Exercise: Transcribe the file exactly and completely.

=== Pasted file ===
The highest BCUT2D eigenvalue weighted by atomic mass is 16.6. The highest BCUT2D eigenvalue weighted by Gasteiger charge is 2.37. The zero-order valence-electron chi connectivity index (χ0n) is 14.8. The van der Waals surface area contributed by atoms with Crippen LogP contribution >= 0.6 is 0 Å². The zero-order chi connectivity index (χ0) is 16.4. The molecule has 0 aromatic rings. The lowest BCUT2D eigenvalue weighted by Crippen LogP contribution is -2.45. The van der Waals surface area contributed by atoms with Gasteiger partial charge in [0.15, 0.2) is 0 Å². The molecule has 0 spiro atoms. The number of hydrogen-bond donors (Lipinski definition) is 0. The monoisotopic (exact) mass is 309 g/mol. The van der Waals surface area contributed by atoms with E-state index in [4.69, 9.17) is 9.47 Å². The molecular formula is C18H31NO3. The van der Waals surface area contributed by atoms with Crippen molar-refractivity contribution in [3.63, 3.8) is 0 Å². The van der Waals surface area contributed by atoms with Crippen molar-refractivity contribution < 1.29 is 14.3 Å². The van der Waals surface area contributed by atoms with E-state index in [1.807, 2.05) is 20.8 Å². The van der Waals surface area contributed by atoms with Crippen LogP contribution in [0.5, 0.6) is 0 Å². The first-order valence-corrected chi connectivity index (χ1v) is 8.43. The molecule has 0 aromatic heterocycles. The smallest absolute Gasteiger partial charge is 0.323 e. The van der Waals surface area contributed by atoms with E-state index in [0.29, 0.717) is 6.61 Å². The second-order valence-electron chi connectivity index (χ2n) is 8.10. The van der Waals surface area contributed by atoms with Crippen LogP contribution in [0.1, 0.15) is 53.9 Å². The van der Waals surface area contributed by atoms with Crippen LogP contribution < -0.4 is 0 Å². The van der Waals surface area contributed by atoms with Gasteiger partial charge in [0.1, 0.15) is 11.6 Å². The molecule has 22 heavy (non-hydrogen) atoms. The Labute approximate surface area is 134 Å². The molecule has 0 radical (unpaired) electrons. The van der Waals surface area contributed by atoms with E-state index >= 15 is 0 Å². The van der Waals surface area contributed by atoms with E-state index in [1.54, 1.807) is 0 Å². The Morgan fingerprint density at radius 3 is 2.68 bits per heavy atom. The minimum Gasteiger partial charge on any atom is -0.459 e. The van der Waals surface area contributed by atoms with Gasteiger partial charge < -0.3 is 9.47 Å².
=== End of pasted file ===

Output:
The highest BCUT2D eigenvalue weighted by atomic mass is 16.6. The highest BCUT2D eigenvalue weighted by Gasteiger charge is 2.37. The zero-order valence-electron chi connectivity index (χ0n) is 14.8. The van der Waals surface area contributed by atoms with Crippen LogP contribution >= 0.6 is 0 Å². The zero-order chi connectivity index (χ0) is 16.4. The molecule has 0 aromatic rings. The lowest BCUT2D eigenvalue weighted by Crippen LogP contribution is -2.45. The van der Waals surface area contributed by atoms with Gasteiger partial charge in [0.15, 0.2) is 0 Å². The molecule has 0 spiro atoms. The number of hydrogen-bond donors (Lipinski definition) is 0. The monoisotopic (exact) mass is 309 g/mol. The van der Waals surface area contributed by atoms with E-state index in [4.69, 9.17) is 9.47 Å². The molecular formula is C18H31NO3. The van der Waals surface area contributed by atoms with Crippen molar-refractivity contribution in [3.63, 3.8) is 0 Å². The van der Waals surface area contributed by atoms with Crippen molar-refractivity contribution < 1.29 is 14.3 Å². The van der Waals surface area contributed by atoms with E-state index in [1.807, 2.05) is 20.8 Å². The van der Waals surface area contributed by atoms with Crippen LogP contribution in [0.5, 0.6) is 0 Å². The first-order valence-corrected chi connectivity index (χ1v) is 8.43. The molecule has 0 aromatic heterocycles. The smallest absolute Gasteiger partial charge is 0.323 e. The van der Waals surface area contributed by atoms with E-state index in [0.29, 0.717) is 6.61 Å². The second-order valence-electron chi connectivity index (χ2n) is 8.10. The van der Waals surface area contributed by atoms with Crippen LogP contribution in [0.1, 0.15) is 53.9 Å². The van der Waals surface area contributed by atoms with Crippen LogP contribution < -0.4 is 0 Å². The van der Waals surface area contributed by atoms with Gasteiger partial charge in [0.1, 0.15) is 11.6 Å². The molecule has 22 heavy (non-hydrogen) atoms. The Labute approximate surface area is 134 Å². The molecule has 0 radical (unpaired) electrons. The van der Waals surface area contributed by atoms with E-state index >= 15 is 0 Å². The van der Waals surface area contributed by atoms with E-state index in [1.54, 1.807) is 0 Å². The Morgan fingerprint density at radius 3 is 2.68 bits per heavy atom. The minimum Gasteiger partial charge on any atom is -0.459 e. The van der Waals surface area contributed by atoms with Gasteiger partial charge < -0.3 is 9.47 Å².